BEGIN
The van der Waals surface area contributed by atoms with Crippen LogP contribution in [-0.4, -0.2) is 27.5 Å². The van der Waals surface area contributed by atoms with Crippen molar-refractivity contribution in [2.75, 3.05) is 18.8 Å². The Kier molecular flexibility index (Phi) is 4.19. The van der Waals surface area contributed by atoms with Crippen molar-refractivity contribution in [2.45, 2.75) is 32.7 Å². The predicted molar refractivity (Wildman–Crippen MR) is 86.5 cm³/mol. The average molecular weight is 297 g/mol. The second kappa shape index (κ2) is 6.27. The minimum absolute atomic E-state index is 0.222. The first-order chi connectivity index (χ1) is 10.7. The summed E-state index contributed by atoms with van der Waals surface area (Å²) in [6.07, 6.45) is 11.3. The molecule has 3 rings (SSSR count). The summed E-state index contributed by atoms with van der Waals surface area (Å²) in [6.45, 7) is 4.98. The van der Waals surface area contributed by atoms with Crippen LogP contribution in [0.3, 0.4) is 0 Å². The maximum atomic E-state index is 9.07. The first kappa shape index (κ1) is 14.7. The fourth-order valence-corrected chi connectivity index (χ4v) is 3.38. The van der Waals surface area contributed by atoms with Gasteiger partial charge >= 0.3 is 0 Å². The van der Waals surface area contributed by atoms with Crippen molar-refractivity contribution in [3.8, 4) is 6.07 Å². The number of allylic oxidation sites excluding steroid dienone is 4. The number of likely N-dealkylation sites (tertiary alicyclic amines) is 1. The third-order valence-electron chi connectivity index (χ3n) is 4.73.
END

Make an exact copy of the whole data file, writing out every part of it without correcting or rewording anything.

The van der Waals surface area contributed by atoms with Crippen LogP contribution in [-0.4, -0.2) is 27.5 Å². The van der Waals surface area contributed by atoms with Crippen molar-refractivity contribution in [2.75, 3.05) is 18.8 Å². The Kier molecular flexibility index (Phi) is 4.19. The van der Waals surface area contributed by atoms with Crippen molar-refractivity contribution in [2.45, 2.75) is 32.7 Å². The predicted molar refractivity (Wildman–Crippen MR) is 86.5 cm³/mol. The average molecular weight is 297 g/mol. The second kappa shape index (κ2) is 6.27. The minimum absolute atomic E-state index is 0.222. The first-order chi connectivity index (χ1) is 10.7. The summed E-state index contributed by atoms with van der Waals surface area (Å²) in [6.07, 6.45) is 11.3. The molecule has 3 rings (SSSR count). The summed E-state index contributed by atoms with van der Waals surface area (Å²) in [6.45, 7) is 4.98. The van der Waals surface area contributed by atoms with Crippen LogP contribution in [0.3, 0.4) is 0 Å². The maximum atomic E-state index is 9.07. The first kappa shape index (κ1) is 14.7. The fourth-order valence-corrected chi connectivity index (χ4v) is 3.38. The van der Waals surface area contributed by atoms with Gasteiger partial charge >= 0.3 is 0 Å². The van der Waals surface area contributed by atoms with Crippen molar-refractivity contribution in [3.8, 4) is 6.07 Å². The number of allylic oxidation sites excluding steroid dienone is 4. The number of likely N-dealkylation sites (tertiary alicyclic amines) is 1. The third-order valence-electron chi connectivity index (χ3n) is 4.73.